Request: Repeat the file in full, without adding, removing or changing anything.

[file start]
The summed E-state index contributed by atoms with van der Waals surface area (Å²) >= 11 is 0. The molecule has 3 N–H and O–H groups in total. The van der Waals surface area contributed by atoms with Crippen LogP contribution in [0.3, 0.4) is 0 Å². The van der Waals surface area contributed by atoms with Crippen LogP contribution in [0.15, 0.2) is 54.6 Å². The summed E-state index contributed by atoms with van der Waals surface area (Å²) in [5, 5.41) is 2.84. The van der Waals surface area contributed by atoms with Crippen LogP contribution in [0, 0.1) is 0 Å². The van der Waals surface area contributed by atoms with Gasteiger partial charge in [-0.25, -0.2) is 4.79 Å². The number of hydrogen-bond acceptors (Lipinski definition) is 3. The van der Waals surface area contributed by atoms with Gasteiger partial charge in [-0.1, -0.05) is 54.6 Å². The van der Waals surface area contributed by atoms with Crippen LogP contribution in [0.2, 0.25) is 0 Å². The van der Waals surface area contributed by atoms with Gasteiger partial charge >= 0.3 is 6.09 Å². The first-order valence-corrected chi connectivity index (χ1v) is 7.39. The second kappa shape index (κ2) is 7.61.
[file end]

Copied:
The summed E-state index contributed by atoms with van der Waals surface area (Å²) >= 11 is 0. The molecule has 3 N–H and O–H groups in total. The van der Waals surface area contributed by atoms with Crippen LogP contribution in [0.3, 0.4) is 0 Å². The van der Waals surface area contributed by atoms with Crippen LogP contribution in [0.15, 0.2) is 54.6 Å². The summed E-state index contributed by atoms with van der Waals surface area (Å²) in [5, 5.41) is 2.84. The van der Waals surface area contributed by atoms with Crippen LogP contribution in [0, 0.1) is 0 Å². The van der Waals surface area contributed by atoms with Gasteiger partial charge in [-0.25, -0.2) is 4.79 Å². The number of hydrogen-bond acceptors (Lipinski definition) is 3. The van der Waals surface area contributed by atoms with Gasteiger partial charge in [-0.1, -0.05) is 54.6 Å². The van der Waals surface area contributed by atoms with Crippen LogP contribution in [0.2, 0.25) is 0 Å². The van der Waals surface area contributed by atoms with Gasteiger partial charge >= 0.3 is 6.09 Å². The first-order valence-corrected chi connectivity index (χ1v) is 7.39. The second kappa shape index (κ2) is 7.61.